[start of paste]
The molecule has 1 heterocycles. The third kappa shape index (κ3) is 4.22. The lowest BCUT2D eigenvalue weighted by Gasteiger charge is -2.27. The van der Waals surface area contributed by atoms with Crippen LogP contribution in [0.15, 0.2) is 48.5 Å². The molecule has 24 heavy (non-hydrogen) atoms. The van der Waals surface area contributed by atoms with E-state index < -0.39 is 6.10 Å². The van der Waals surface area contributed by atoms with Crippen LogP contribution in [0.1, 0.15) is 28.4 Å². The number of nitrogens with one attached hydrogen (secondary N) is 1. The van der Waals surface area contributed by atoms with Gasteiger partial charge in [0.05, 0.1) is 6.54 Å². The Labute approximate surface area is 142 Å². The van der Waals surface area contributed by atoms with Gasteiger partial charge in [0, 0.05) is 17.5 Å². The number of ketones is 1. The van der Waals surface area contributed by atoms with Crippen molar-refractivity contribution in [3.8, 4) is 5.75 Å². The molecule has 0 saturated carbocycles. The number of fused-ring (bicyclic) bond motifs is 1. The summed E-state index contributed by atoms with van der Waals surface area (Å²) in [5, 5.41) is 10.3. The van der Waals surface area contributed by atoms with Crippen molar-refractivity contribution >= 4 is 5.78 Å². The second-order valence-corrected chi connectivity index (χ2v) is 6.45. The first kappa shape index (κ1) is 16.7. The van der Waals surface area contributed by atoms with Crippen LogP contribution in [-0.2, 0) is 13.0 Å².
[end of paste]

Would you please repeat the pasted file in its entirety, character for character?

The molecule has 1 heterocycles. The third kappa shape index (κ3) is 4.22. The lowest BCUT2D eigenvalue weighted by Gasteiger charge is -2.27. The van der Waals surface area contributed by atoms with Crippen LogP contribution in [0.15, 0.2) is 48.5 Å². The molecule has 24 heavy (non-hydrogen) atoms. The van der Waals surface area contributed by atoms with E-state index < -0.39 is 6.10 Å². The van der Waals surface area contributed by atoms with Crippen LogP contribution in [0.1, 0.15) is 28.4 Å². The number of nitrogens with one attached hydrogen (secondary N) is 1. The van der Waals surface area contributed by atoms with Gasteiger partial charge in [0.05, 0.1) is 6.54 Å². The Labute approximate surface area is 142 Å². The van der Waals surface area contributed by atoms with Gasteiger partial charge in [0, 0.05) is 17.5 Å². The number of ketones is 1. The van der Waals surface area contributed by atoms with Crippen molar-refractivity contribution in [3.8, 4) is 5.75 Å². The molecule has 0 saturated carbocycles. The number of fused-ring (bicyclic) bond motifs is 1. The summed E-state index contributed by atoms with van der Waals surface area (Å²) in [5, 5.41) is 10.3. The van der Waals surface area contributed by atoms with Crippen molar-refractivity contribution >= 4 is 5.78 Å². The second-order valence-corrected chi connectivity index (χ2v) is 6.45. The first kappa shape index (κ1) is 16.7. The van der Waals surface area contributed by atoms with Crippen LogP contribution in [-0.2, 0) is 13.0 Å².